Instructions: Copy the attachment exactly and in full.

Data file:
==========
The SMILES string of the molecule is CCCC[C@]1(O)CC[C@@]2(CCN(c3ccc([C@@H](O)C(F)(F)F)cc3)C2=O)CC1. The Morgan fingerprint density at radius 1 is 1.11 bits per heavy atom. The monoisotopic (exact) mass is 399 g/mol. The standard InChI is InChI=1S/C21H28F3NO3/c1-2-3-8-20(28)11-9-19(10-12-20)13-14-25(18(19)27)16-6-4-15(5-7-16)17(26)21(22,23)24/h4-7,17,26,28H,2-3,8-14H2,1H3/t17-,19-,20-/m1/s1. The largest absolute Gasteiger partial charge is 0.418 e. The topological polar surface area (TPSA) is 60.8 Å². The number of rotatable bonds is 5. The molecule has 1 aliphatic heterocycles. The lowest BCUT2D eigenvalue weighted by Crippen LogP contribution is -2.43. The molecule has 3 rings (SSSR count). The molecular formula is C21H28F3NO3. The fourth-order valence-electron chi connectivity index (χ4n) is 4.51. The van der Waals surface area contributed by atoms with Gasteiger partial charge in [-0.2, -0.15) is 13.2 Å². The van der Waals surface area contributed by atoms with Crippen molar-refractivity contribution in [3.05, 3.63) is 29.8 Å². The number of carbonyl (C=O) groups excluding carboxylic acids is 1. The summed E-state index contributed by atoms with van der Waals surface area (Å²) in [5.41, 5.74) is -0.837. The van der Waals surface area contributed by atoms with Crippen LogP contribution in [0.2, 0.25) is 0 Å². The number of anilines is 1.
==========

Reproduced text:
The SMILES string of the molecule is CCCC[C@]1(O)CC[C@@]2(CCN(c3ccc([C@@H](O)C(F)(F)F)cc3)C2=O)CC1. The Morgan fingerprint density at radius 1 is 1.11 bits per heavy atom. The monoisotopic (exact) mass is 399 g/mol. The standard InChI is InChI=1S/C21H28F3NO3/c1-2-3-8-20(28)11-9-19(10-12-20)13-14-25(18(19)27)16-6-4-15(5-7-16)17(26)21(22,23)24/h4-7,17,26,28H,2-3,8-14H2,1H3/t17-,19-,20-/m1/s1. The largest absolute Gasteiger partial charge is 0.418 e. The topological polar surface area (TPSA) is 60.8 Å². The number of rotatable bonds is 5. The molecule has 1 aliphatic heterocycles. The lowest BCUT2D eigenvalue weighted by Crippen LogP contribution is -2.43. The molecule has 3 rings (SSSR count). The molecular formula is C21H28F3NO3. The fourth-order valence-electron chi connectivity index (χ4n) is 4.51. The van der Waals surface area contributed by atoms with Gasteiger partial charge in [-0.2, -0.15) is 13.2 Å². The van der Waals surface area contributed by atoms with Crippen molar-refractivity contribution in [3.05, 3.63) is 29.8 Å². The number of carbonyl (C=O) groups excluding carboxylic acids is 1. The summed E-state index contributed by atoms with van der Waals surface area (Å²) in [5.41, 5.74) is -0.837. The van der Waals surface area contributed by atoms with Crippen LogP contribution in [0.2, 0.25) is 0 Å². The number of anilines is 1.